The solution approach is to create a SAT-problem that limits the makespan and the cost of a solutions, so that the instance is satisfiable iff there exists a solutions that satisfies the limits.

The expansion uses Time Expansion, which multiplies the graph with the time parameter. Variants of the encoding can be used to get different versions that either find optimal solutions or not. This gives a lot of flexibility.

The performance is comparable with other state of the art solutions.

Rapid Randomized Restarts for Multi-Agent Path Finding

The high level overview

  • Add randomization to MAPF solvers
  • See that the distributions are heavy-tailed
  • Add parallel runs and rapid random restarts.

The point is to show that this works well also in MAPF, similar to other fields, which it does.

Experiments in waraehouse like settings (4-connected) and aviation domain (much more general connections, lattice-like 63-way branching).

A* and Path Planning (CHAIR: Daniel Harabor)

GBFHS: A Generalized Breadth-First Heuristic Search Algorithm

Some history

  • 1966 bidirectional blind search
  • 1968 A* For heuristic unidirectional search
  • 1969 Bidirectional heuristic search - tried to combine both but failed
  • Lots and lots of research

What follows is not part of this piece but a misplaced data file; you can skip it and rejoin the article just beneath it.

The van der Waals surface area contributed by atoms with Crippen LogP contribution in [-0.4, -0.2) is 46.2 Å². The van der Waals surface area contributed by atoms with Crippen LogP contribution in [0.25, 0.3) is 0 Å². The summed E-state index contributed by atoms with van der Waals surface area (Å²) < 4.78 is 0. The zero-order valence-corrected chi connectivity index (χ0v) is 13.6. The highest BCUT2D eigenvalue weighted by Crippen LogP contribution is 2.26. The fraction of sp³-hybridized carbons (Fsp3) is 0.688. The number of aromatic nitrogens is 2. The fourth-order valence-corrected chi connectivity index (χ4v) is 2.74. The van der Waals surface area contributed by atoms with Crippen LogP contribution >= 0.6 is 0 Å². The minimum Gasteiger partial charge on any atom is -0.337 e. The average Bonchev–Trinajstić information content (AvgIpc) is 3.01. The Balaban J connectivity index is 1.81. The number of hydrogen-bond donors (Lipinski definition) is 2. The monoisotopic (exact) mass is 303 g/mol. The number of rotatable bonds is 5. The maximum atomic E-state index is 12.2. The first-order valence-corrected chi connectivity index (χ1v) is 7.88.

• 2015 Barker & Korf said it is probably unlikely to
  • 2016 MM/MMe bidirectional heuristic search that always meet in the middle
  • 2017 NBS (NBSe) Improvement that automatically determines the search between two directions

In 2018, we know know Barker & Korf was wrong? Some experiments using 10 pancake problems and varying the strength of the heuristic show that there are still problems that depend on the heuristic. In particular, if the heuristic becomes stronger, the behavior of the algorithm should not become worse.

Formal definition of intuition is given. Informally, a well-behaved algorithm will when given 2 heuristics, the behavior of the algorithm should be better if the heuristic is better.

New algorithm takes a problem/domain, least edge cost, split function, and heuristic function. Assumes the costs are non-negative and the heuristic is an A*-admissible heuristic.

GBFHS is well-behaved. Idea is to start with a cost limit of 0, and increase the amount of search to do by increasing the allowed cost when no solution exists.

Behaves better than all of MMe, NBS, and NBSe on 15-puzzles and 16-pancake domains.

Fast, Near-Optimal Path-Planning on State Lattices Using Subgoal Graphs

Subgoal graphs (SGG) are used to create an overlay graph on an underlying graph that can be used to speed up path planning. The SGG must satisfy certain conditions to work as intended.

SGG is a framework that can be applied to many different domains.

For state-lattices it is hard to construct effective SGGs. Sacrificing optimality and constructing the SGG heuristically leads to much better performance. In particular, the SGG is much smaller.

Searching through a full game tree (even using alpha-beta pruning) to find the minimax-value is often impractical. One way to tackle this is to use something like MCTS that does a statistical evaluation.

The paper presents an approximation algorithm for the minimax value that given a parameter e, it will return a value that is at most e away from the minimax value.